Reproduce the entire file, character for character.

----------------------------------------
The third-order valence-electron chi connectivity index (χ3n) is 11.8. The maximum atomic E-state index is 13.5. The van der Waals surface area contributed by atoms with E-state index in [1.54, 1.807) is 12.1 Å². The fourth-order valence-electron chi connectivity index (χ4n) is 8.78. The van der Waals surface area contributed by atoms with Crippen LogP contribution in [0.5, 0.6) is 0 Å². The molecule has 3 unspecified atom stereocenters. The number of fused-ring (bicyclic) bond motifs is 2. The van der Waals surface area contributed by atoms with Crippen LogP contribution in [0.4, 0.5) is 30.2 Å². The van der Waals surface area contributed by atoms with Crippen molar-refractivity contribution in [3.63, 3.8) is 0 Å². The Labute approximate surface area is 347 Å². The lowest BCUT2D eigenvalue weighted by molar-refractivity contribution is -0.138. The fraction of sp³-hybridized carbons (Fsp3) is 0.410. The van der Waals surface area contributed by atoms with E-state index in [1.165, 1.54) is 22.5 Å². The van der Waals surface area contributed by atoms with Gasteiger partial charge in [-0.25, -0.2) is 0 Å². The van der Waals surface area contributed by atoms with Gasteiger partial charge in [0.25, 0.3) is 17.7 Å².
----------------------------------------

The third-order valence-electron chi connectivity index (χ3n) is 11.8. The maximum atomic E-state index is 13.5. The van der Waals surface area contributed by atoms with E-state index in [1.54, 1.807) is 12.1 Å². The fourth-order valence-electron chi connectivity index (χ4n) is 8.78. The van der Waals surface area contributed by atoms with Crippen LogP contribution in [0.5, 0.6) is 0 Å². The molecule has 3 unspecified atom stereocenters. The number of fused-ring (bicyclic) bond motifs is 2. The van der Waals surface area contributed by atoms with Crippen LogP contribution in [0.4, 0.5) is 30.2 Å². The van der Waals surface area contributed by atoms with Crippen molar-refractivity contribution in [3.63, 3.8) is 0 Å². The Labute approximate surface area is 347 Å². The lowest BCUT2D eigenvalue weighted by molar-refractivity contribution is -0.138. The fraction of sp³-hybridized carbons (Fsp3) is 0.410. The van der Waals surface area contributed by atoms with E-state index in [1.165, 1.54) is 22.5 Å². The van der Waals surface area contributed by atoms with Gasteiger partial charge in [-0.25, -0.2) is 0 Å². The van der Waals surface area contributed by atoms with Gasteiger partial charge in [0.25, 0.3) is 17.7 Å².